5 April 2012

Max Hastings: the Falklands war in context

The 30th anniversary of the Falklands War of 1982 has led to several documentaries on British television in recent weeks. The existence of a large amount of contemporary reporting in colour obviously must be helpful to these kinds of productions, as is the readiness to be interviewed of some of the participants, now in healthy-looking late middle age. On 1 April BBC2 screened The Falklands Legacy with Max Hastings, the journalist and military historian who sailed with the Task Force in 1982 and reported on the Falklands campaign first-hand.

On this occasion, Hastings (who with Simon Jenkins wrote a well-respected account of the war in 1983) gave only a brief account of the 10 week operation in the South Atlantic, choosing instead to spend time putting it in its historical context. His thesis was that years of British post-imperial decline were halted by the victory in 1982. (A post here last year was about Denis Healey’s “liquidation of Britain's military role outside Europe” and cancellation of the Royal Navy’s strike carriers.) Also reversed was the unpopularity of the Conservative government under Mrs Thatcher, transforming her into “Maggie”, Iron Lady and winner of the 1983 and 1987 elections. However, in Hastings’ view, the Falkland conflict’s swift success (‘The Empire Strikes Back’ as Newsweek’s cover put it), although it improved Britain's sense of pride and its image abroad, tempted later politicians into prolonged and unpopular involvements in Iraq and Afghanistan. Added to these experiences, the current economic constraints meant a gloomy outlook for the UK’s future aspirations for ‘hard power’.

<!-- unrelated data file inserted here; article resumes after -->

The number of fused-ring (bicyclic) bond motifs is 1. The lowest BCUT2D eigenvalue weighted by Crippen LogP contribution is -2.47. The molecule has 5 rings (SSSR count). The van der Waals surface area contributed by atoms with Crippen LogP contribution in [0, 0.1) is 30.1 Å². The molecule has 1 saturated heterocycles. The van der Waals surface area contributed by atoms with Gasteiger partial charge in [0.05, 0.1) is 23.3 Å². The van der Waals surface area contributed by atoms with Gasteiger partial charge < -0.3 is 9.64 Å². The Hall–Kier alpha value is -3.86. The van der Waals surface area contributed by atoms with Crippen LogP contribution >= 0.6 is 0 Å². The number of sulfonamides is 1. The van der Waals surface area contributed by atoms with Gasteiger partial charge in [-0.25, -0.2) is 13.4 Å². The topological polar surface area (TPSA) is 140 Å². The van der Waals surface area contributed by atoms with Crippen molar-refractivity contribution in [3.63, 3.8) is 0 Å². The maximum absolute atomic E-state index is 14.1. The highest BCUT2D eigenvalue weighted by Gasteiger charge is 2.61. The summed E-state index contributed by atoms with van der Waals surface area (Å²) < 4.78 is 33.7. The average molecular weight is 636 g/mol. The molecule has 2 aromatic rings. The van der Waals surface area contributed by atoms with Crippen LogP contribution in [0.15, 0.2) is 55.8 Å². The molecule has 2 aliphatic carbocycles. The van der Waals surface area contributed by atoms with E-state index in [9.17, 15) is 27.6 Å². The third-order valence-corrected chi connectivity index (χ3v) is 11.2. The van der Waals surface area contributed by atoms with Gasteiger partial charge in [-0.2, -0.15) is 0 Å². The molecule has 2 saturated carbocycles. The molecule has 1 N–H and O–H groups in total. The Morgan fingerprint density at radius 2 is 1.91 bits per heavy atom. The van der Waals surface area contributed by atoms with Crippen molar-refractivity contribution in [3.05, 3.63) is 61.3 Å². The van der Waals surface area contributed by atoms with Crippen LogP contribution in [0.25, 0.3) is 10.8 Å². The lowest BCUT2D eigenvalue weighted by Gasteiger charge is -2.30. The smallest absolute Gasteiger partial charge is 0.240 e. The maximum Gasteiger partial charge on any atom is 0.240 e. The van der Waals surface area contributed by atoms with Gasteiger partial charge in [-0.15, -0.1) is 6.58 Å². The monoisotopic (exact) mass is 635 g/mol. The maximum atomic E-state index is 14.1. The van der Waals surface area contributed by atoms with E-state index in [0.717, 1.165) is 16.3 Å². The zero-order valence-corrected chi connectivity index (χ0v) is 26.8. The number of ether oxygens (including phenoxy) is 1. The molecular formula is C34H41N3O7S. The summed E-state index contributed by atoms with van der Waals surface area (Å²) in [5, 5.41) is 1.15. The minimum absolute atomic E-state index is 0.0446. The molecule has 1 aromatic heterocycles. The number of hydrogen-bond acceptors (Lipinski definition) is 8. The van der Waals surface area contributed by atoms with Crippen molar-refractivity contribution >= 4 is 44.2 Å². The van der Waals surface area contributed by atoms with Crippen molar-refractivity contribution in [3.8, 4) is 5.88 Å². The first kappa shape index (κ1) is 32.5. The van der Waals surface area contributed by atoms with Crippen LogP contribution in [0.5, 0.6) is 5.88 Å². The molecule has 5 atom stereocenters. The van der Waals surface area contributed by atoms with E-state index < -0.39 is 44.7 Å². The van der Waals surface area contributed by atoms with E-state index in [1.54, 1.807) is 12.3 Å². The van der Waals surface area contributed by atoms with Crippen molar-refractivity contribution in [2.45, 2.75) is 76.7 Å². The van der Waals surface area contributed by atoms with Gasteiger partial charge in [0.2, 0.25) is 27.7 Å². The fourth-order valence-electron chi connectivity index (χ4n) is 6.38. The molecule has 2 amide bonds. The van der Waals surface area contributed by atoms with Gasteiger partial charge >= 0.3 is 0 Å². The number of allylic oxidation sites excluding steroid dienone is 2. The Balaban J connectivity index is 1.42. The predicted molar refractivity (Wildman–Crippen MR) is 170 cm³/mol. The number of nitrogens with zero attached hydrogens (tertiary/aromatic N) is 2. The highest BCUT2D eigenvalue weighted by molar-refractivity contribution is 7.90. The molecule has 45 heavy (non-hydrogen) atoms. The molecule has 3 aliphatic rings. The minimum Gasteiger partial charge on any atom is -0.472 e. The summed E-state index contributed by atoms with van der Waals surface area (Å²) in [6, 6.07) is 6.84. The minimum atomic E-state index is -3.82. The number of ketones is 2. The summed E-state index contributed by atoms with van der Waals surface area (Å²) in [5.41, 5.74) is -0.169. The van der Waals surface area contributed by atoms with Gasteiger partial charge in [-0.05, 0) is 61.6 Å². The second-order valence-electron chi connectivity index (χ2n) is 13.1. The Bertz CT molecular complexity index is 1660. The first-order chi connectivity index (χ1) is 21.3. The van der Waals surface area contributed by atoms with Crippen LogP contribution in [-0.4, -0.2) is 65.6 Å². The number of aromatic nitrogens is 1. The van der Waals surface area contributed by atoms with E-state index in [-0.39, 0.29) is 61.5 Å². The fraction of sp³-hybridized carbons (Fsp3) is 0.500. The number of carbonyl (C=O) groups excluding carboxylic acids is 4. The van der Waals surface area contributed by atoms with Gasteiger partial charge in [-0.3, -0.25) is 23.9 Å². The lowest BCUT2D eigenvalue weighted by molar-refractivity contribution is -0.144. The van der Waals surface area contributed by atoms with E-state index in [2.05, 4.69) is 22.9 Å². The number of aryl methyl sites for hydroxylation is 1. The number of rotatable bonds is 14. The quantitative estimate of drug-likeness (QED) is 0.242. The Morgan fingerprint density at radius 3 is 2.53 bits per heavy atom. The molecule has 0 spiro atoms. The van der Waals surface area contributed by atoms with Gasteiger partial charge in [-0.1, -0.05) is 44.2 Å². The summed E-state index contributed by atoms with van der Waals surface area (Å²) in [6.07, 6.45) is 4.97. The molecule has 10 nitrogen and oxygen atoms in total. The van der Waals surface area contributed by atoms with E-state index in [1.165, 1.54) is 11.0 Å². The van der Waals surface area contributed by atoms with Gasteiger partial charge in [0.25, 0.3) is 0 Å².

Hastings’ journalism tends to be controversial and opinionated, and he can go astray, for example last year he was full of forebodings over intervention in Libya. But in this programme, perhaps under the guidance of its producer/director, Robin Barnwell, the case was well-made and convincing - up to a point. To my mind he omitted a key factor concerning Afghanistan: that, unlike in Iraq, the UK’s involvement has been that of a senior NATO member to the International Security Assistance Force (ISAF) which the alliance established soon after 9/11. He might also have emphasised that 30 years ago the UK, as a member of NATO then confronting the Soviet bloc, was spending over 5% of GDP on defence. This would be about £100 billion a year in current terms, ie the same size as the health budget, as opposed to £39 billion at present. Given the resources then available and the level of competence their ownership provided, the UK’s ability to generate the 1982 Task Force and its success is perhaps not so remarkable after all. David Miller in his The Cold War A Military History describes one of the UK’s significant NATO roles at that time: